2007 Annual Science Report
Pennsylvania State University Reporting | JUL 2006 – JUN 2007
Rise of Oxygen, Modern Analogs for Anoxic Oceans, and Effect of Early Life on Soil Development
Rise of Oxygen
Work on this problem has reached its culmination, with a paper in press in Nature. In this paper we provide evidence in support of our hypothesis that a substantial increase in volcanism on land led to a reduction in total oxygen demand associated with oxidation of volcanic fluids (subaerial volcanic gases and submarine hydrothermal fluids) and thus the rise of atmospheric oxygen.
Modern Analogs for Anoxic Oceans
This year’s work focused on collection of samples and analytical method development to facilitate the identification of biomarkers associated with particular redox conditions along the gradient from oxygenated and high light to anoxic and dark. This work will come to fruition in the next several months.
Modeling Anoxic Oceans
Work continues on modifying an Earth system model of intermediate complexity, Genie, for use in the study of anoxic oceans in Earth history (e.g., the Proterozoic “Canfield” ocean and the Late Permian superanoxic ocean linked to mass extinction). We have now added a fully functional N cycle so that we can look at the possibility of a nutrient crisis during the transition from an anoxic to an oxic ocean (and vice versa) speculated upon by others.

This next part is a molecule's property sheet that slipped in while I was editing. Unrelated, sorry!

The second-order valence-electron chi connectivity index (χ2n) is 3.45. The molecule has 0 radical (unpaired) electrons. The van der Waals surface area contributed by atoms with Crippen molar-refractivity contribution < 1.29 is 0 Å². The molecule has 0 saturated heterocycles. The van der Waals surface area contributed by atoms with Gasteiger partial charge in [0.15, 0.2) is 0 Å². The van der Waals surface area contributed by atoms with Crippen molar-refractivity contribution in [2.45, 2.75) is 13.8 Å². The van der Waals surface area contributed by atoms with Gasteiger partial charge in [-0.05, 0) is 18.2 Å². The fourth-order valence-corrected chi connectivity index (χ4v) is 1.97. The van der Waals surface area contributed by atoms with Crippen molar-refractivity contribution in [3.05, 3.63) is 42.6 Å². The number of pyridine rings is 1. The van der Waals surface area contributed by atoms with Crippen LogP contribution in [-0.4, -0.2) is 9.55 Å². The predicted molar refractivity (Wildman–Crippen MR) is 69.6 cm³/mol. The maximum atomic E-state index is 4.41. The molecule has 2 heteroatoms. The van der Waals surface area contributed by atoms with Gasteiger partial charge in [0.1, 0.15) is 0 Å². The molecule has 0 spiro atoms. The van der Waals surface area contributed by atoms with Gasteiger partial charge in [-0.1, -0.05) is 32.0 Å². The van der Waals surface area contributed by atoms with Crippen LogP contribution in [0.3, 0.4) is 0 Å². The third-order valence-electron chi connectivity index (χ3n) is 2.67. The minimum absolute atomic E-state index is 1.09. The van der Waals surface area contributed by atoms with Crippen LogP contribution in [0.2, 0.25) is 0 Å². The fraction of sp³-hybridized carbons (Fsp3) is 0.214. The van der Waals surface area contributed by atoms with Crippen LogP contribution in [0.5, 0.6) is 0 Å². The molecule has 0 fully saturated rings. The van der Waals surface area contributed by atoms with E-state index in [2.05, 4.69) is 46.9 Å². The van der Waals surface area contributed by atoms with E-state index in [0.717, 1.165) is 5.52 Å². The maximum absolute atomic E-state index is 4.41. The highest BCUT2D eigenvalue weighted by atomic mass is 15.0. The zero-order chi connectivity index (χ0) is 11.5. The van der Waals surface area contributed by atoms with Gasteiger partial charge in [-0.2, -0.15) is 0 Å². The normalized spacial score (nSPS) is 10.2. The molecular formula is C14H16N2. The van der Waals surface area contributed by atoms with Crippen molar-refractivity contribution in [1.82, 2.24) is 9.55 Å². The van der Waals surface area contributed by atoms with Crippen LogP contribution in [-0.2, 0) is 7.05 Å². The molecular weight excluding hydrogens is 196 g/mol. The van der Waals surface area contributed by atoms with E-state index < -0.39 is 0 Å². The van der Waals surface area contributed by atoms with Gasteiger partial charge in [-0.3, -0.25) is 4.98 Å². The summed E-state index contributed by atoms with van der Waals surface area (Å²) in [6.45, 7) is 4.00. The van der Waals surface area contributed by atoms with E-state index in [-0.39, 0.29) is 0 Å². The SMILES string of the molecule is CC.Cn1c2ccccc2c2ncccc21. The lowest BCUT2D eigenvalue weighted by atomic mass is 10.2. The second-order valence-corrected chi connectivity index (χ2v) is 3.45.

Permian Mass Extinction
Three papers have been published on the Permian mass extinction, exploring disturbances to the C and S cycle through the event and into the Triassic. Suggestive links to Siberian Trap volcanism and subsequent development of highly sulfidic oceans have been found in the analysis of the C and S isotopic composition of Late Permian carbonates.
Effect of early life on soil development
We have been collecting profiles through ancient soils (paleosols) developed during the latest Precambrian and earliest Cambrian, the time of the explosion of metazoan life in the ocean, the end of the Snowball Earth episodes, and the time just before the establishment of eukaryotic terrestrial ecosystems. Core samples have been collected and analyzed from South Dakota and Iowa, and field samples have been collected and analyzed from Virginia and North Carolina. These have diagnostic indicators that they are paleosols, are intensely weathered, and have other indications that life flourished on land and affected soil development before the rise of vascular plants.
PROJECT INVESTIGATORS:Lee Kump
PROJECT MEMBERS:Michael Arthur
RELATED OBJECTIVES:Objective 1.1
Models of formation and evolution of habitable planets
Earth's early biosphere
Effects of extraterrestrial events upon the biosphere
Environmental changes and the cycling of elements by the biota, communities, and ecosystems
Biosignatures to be sought in Solar System materials
Biosignatures to be sought in nearby planetary systems